09/22/2010 04:14 pm ET Updated May 25, 2011

Burris Amendment On Abortions At Military Bases Gets Tabled With Defense Bill

After Republicans successfully blocked debate on the defense authorization bill Tuesday, much was made of the defeat of immigration reforms in the DREAM Act and of the repeal of "Don't Ask, Don't Tell."

But the bill contained another amendment -- sponsored by the most unpopular Senator in recent history -- that would have mired it in perhaps the most inflammatory battle in the culture wars.

The so-called "Burris Amendment," named for sponsor Roland Burris, emerged from the Senate Armed Services Committee mark-up of the authorization bill this May. It would lift the current ban that prevents abortions from being performed on military bases.

"There have been experiences brought to my attention where women have suffered tremendously under these circumstances where they could not receive (an abortion)," Burris said, according to WBEZ. "So this is a piece of legislation that would be involved with women's health."

It would also be involved with a twenty-year struggle around choice in the military.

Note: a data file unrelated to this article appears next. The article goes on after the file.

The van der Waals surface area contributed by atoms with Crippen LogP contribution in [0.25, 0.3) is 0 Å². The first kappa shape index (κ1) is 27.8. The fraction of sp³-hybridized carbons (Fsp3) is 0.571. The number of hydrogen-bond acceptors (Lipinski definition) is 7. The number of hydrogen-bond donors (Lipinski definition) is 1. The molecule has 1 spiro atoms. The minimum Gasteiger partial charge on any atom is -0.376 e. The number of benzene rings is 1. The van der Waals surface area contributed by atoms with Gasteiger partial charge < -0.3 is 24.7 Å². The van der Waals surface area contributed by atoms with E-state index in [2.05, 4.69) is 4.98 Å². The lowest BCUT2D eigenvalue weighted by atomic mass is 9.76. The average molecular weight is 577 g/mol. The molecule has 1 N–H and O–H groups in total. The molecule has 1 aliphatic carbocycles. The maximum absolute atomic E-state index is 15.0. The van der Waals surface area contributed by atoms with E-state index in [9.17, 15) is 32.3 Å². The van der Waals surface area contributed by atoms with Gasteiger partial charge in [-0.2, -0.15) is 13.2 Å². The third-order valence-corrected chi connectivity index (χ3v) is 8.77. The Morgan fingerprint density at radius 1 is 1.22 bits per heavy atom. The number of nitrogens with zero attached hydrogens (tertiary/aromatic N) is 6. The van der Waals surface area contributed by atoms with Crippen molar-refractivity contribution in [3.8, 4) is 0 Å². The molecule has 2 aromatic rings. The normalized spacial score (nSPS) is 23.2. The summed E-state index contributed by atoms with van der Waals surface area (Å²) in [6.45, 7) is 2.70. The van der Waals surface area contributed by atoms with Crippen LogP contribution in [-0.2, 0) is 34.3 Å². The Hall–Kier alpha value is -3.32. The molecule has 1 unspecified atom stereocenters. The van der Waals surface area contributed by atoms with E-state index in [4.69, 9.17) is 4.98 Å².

Department of Defense funding for abortions has long been prohibited by federal law. Until 1988, women could have abortions on military bases if the procedure was funded privately. In that year, however, the Assistant Secretary of Defense for Health Affairs, Dr. William Mayer, issued a ban on all abortions at overseas military facilities.

President Clinton overturned the ban upon taking office in 1993, but a Republican-controlled Congress re-instated it in 1996. In fact, it expanded the prohibition to cover all Department of Defense facilities, at home and abroad.

Earlier this year, Sen. Burris, the lame-duck Illinois Democrat controversially appointed by Rod Blagojevich and now suffering dismal approval ratings in his home state, set about to fight the ban. His amendment would not have lifted the prohibition on DoD funding of abortions, but it would have allowed them to be performed with private funding again.

Had the authorization bill made it to the Senate floor, the Burris Amendment surely would have brought the abortion debate with it. Already, Republican Senator James Inhofe was preparing for the fight at the Values Voter Summit this past weekend, as the Washington Times reports:

The Oklahoma Republican also warned that "they are going to turn our military hospitals into abortion clinics" and called on the crowd to rally against lawmakers interested in moving the proposal forward.

"Make sure they understand that you are watching. Because if they don't think you're watching, it's going to sail through," Mr. Inhofe said, alluding to Tuesday's scheduled vote. "You can stop it ... . If you do this, you will be doing the Lord's work, and he will richly bless you for it," he said on Friday.

The point is moot for now, with the authorization bill successfully blocked for the time being. But when the bill is reconsidered during the lame-duck session this December -- when, due to a Constitutional quirk, Burris will no longer be in the Senate -- expect his amendment to echo in the chamber.